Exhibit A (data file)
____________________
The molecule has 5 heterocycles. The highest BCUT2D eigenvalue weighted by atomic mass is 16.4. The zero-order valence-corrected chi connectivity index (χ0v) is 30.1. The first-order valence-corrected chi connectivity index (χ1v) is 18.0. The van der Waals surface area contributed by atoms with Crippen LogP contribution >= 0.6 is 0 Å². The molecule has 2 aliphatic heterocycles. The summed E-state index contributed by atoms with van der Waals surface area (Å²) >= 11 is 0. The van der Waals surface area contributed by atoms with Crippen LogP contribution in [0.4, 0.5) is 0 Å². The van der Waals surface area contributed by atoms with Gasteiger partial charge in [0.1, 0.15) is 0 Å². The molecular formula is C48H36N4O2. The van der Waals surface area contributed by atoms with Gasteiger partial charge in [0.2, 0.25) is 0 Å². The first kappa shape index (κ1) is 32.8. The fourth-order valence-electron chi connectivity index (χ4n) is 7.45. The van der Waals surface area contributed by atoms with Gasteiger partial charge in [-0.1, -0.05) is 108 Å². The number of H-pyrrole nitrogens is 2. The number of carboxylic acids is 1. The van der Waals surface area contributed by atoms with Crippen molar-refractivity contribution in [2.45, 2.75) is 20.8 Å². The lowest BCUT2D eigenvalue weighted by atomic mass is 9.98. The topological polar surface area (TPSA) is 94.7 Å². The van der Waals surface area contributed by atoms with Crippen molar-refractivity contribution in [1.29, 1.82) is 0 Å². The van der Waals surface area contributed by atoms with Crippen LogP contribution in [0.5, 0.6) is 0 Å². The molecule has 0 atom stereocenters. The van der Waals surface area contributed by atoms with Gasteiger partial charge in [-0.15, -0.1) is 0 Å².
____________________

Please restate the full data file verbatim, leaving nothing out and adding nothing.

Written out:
The molecule has 5 heterocycles. The highest BCUT2D eigenvalue weighted by atomic mass is 16.4. The zero-order valence-corrected chi connectivity index (χ0v) is 30.1. The first-order valence-corrected chi connectivity index (χ1v) is 18.0. The van der Waals surface area contributed by atoms with Crippen LogP contribution >= 0.6 is 0 Å². The molecule has 2 aliphatic heterocycles. The summed E-state index contributed by atoms with van der Waals surface area (Å²) >= 11 is 0. The van der Waals surface area contributed by atoms with Crippen LogP contribution in [0.4, 0.5) is 0 Å². The van der Waals surface area contributed by atoms with Gasteiger partial charge in [0.1, 0.15) is 0 Å². The molecular formula is C48H36N4O2. The van der Waals surface area contributed by atoms with Gasteiger partial charge in [0.2, 0.25) is 0 Å². The first kappa shape index (κ1) is 32.8. The fourth-order valence-electron chi connectivity index (χ4n) is 7.45. The van der Waals surface area contributed by atoms with Gasteiger partial charge in [-0.1, -0.05) is 108 Å². The number of H-pyrrole nitrogens is 2. The number of carboxylic acids is 1. The van der Waals surface area contributed by atoms with Crippen molar-refractivity contribution in [2.45, 2.75) is 20.8 Å². The lowest BCUT2D eigenvalue weighted by atomic mass is 9.98. The topological polar surface area (TPSA) is 94.7 Å². The van der Waals surface area contributed by atoms with Crippen molar-refractivity contribution in [1.29, 1.82) is 0 Å². The van der Waals surface area contributed by atoms with Crippen LogP contribution in [0.5, 0.6) is 0 Å². The molecule has 0 atom stereocenters. The van der Waals surface area contributed by atoms with Gasteiger partial charge in [-0.15, -0.1) is 0 Å².